© Ella Ling

Wimbledon - Kim Clijsters

Clijsters: winning Wimbledon would be "very emotional"


So thoughts are already turning to how Kim Clijsters will perform on the All England Club grass this summer, first at the Wimbledon Championships and then at the Olympics. That may seem premature, but with the Belgian to miss the entire clay-court season because of a hip injury, there is now an even greater emphasis on how she plays on the lawns.

And if Clijsters were to win the Venus Rosewater Dish or to stand on the podium with a medal of any colour it would be an emotional moment for whenever she visits south-west London she thinks of her late father Leo, a former professional footballer who passed away three years ago. Though Leo suffered from hay fever, and so was constantly sneezing as he strolled around Wimbledon Village and the All England Club, it was his favourite tournament, the one he loved to watch his daughter competing in. “What would it mean to win Wimbledon? That’s hard to describe as it’s been a fun and emotional experience for me, every time I’ve played at Wimbledon. That’s because my dad used to go there every time. It used to be his favourite tournament,” said Clijsters.

“We used to stay in a house together, and it was always a lot of fun. When I go there now, I feel that emotion very strongly. That’s why, if I won Wimbledon, it would be a very emotional experience for me. I would be thinking about my dad.”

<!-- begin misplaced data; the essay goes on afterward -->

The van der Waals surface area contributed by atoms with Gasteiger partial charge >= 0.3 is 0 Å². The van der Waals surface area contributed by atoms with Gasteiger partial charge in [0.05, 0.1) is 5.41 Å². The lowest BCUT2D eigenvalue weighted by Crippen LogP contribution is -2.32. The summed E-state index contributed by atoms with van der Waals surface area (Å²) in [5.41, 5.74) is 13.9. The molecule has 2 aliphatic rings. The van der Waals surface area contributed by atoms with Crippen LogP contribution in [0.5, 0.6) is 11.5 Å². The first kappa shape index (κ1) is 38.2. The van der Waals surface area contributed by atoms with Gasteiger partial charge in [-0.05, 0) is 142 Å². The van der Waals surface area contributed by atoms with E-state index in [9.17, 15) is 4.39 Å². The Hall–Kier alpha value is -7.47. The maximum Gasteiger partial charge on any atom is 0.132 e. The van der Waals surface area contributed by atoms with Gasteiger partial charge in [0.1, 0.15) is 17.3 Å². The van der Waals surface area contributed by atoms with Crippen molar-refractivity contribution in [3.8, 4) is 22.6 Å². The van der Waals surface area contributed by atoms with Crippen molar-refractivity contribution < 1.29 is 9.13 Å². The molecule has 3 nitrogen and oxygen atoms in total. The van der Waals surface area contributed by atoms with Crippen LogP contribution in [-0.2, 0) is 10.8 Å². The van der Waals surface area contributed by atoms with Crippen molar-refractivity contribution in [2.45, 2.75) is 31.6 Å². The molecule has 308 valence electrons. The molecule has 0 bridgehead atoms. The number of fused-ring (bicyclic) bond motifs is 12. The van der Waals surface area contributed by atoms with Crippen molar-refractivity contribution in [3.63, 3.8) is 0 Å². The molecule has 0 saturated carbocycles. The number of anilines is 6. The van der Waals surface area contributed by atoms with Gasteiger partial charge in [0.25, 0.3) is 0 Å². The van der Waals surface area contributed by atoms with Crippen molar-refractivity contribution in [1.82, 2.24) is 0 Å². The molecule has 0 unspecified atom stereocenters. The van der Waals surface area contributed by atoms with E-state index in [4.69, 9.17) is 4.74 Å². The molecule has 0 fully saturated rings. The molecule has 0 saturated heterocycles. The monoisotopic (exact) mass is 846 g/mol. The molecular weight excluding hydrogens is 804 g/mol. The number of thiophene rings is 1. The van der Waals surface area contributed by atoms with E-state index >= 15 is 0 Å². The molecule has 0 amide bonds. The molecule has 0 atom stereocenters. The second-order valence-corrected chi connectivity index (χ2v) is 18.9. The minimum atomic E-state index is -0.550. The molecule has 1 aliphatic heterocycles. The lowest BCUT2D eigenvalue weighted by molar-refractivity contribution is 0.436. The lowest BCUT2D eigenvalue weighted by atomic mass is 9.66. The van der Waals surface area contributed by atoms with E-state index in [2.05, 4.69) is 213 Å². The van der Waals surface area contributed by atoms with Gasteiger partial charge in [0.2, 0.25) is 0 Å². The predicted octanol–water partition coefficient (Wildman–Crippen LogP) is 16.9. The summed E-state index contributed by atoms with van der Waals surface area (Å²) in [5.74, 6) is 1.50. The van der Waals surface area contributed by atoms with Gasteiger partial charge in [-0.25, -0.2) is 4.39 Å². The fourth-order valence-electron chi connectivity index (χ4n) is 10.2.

Leo Clijsters used to enjoy the fact that his daughter played on grass, the same surface he used to run around on. “The connection with my dad is stronger at Wimbledon than at other tournaments, for sure. He never went to the Australian Open or the US Open, for example. He loved going to Wimbledon. He would say, ‘you’re playing on grass, that’s what I used to play on’,” said Kim, a former world number one.

“He also loved the whole history of the tournament and the sport. My dad was a traditional kind of guy. He appreciated the white clothing, and not letting everything go crazy, but keeping everything simple and traditional. It was so easy – we would stay in a house and walk to the courts. He loved that. He had some hay fever, and some bad allergies, so I remember that he was always sneezing.”

Family is of huge importance to Clijsters, who, as the mother of four-year-old Jada, is attempting to become the first mum to win Wimbledon since Evonne Goolagong went to the champions dinner in 1980. “I’ve seen Evonne around and spoken to her,” said Clijsters. “It’s been nice to get to know her. I’ve spoken to her about what it was like winning Wimbledon as a mother. She said, ‘yeah, you should do it – you go out and play and if you lose, you lose, and you’re home taking care of the kid’. That’s how I feel. Everyone asks me what my schedule is. Okay, there are days when it’s hard but you just do it.”